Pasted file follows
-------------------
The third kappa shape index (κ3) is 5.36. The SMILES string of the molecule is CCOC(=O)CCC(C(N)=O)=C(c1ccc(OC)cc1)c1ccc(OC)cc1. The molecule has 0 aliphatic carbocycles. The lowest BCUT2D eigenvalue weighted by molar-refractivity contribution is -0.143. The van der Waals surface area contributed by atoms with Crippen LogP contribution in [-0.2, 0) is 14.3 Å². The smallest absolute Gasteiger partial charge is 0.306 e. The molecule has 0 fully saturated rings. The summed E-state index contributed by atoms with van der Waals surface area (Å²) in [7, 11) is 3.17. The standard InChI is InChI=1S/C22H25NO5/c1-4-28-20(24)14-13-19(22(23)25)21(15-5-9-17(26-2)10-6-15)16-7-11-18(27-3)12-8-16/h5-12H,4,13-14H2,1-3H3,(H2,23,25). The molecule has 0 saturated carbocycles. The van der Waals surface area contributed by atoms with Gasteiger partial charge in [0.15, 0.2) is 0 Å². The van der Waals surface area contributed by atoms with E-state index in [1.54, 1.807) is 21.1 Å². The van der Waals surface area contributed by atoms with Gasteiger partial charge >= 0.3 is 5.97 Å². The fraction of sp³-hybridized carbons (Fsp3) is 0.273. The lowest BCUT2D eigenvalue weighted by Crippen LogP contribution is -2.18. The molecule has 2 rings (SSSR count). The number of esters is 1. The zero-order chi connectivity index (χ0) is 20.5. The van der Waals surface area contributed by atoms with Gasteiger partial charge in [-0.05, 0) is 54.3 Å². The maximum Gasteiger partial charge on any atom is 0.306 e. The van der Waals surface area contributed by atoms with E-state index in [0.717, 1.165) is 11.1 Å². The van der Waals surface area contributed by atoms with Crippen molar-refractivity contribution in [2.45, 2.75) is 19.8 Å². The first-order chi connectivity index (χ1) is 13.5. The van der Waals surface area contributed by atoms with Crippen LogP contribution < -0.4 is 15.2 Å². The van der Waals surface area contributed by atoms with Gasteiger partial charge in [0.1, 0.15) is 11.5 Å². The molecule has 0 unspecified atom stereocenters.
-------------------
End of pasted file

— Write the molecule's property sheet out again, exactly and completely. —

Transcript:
The third kappa shape index (κ3) is 5.36. The SMILES string of the molecule is CCOC(=O)CCC(C(N)=O)=C(c1ccc(OC)cc1)c1ccc(OC)cc1. The molecule has 0 aliphatic carbocycles. The lowest BCUT2D eigenvalue weighted by molar-refractivity contribution is -0.143. The van der Waals surface area contributed by atoms with Crippen LogP contribution in [-0.2, 0) is 14.3 Å². The smallest absolute Gasteiger partial charge is 0.306 e. The molecule has 0 fully saturated rings. The summed E-state index contributed by atoms with van der Waals surface area (Å²) in [7, 11) is 3.17. The standard InChI is InChI=1S/C22H25NO5/c1-4-28-20(24)14-13-19(22(23)25)21(15-5-9-17(26-2)10-6-15)16-7-11-18(27-3)12-8-16/h5-12H,4,13-14H2,1-3H3,(H2,23,25). The molecule has 0 saturated carbocycles. The van der Waals surface area contributed by atoms with Gasteiger partial charge in [0.15, 0.2) is 0 Å². The van der Waals surface area contributed by atoms with E-state index in [1.54, 1.807) is 21.1 Å². The van der Waals surface area contributed by atoms with Gasteiger partial charge >= 0.3 is 5.97 Å². The fraction of sp³-hybridized carbons (Fsp3) is 0.273. The lowest BCUT2D eigenvalue weighted by Crippen LogP contribution is -2.18. The molecule has 2 rings (SSSR count). The number of esters is 1. The zero-order chi connectivity index (χ0) is 20.5. The van der Waals surface area contributed by atoms with Gasteiger partial charge in [-0.05, 0) is 54.3 Å². The maximum Gasteiger partial charge on any atom is 0.306 e. The van der Waals surface area contributed by atoms with E-state index in [0.717, 1.165) is 11.1 Å². The van der Waals surface area contributed by atoms with Crippen molar-refractivity contribution in [2.45, 2.75) is 19.8 Å². The first-order chi connectivity index (χ1) is 13.5. The van der Waals surface area contributed by atoms with Crippen LogP contribution < -0.4 is 15.2 Å². The van der Waals surface area contributed by atoms with Gasteiger partial charge in [0.1, 0.15) is 11.5 Å². The molecule has 0 unspecified atom stereocenters.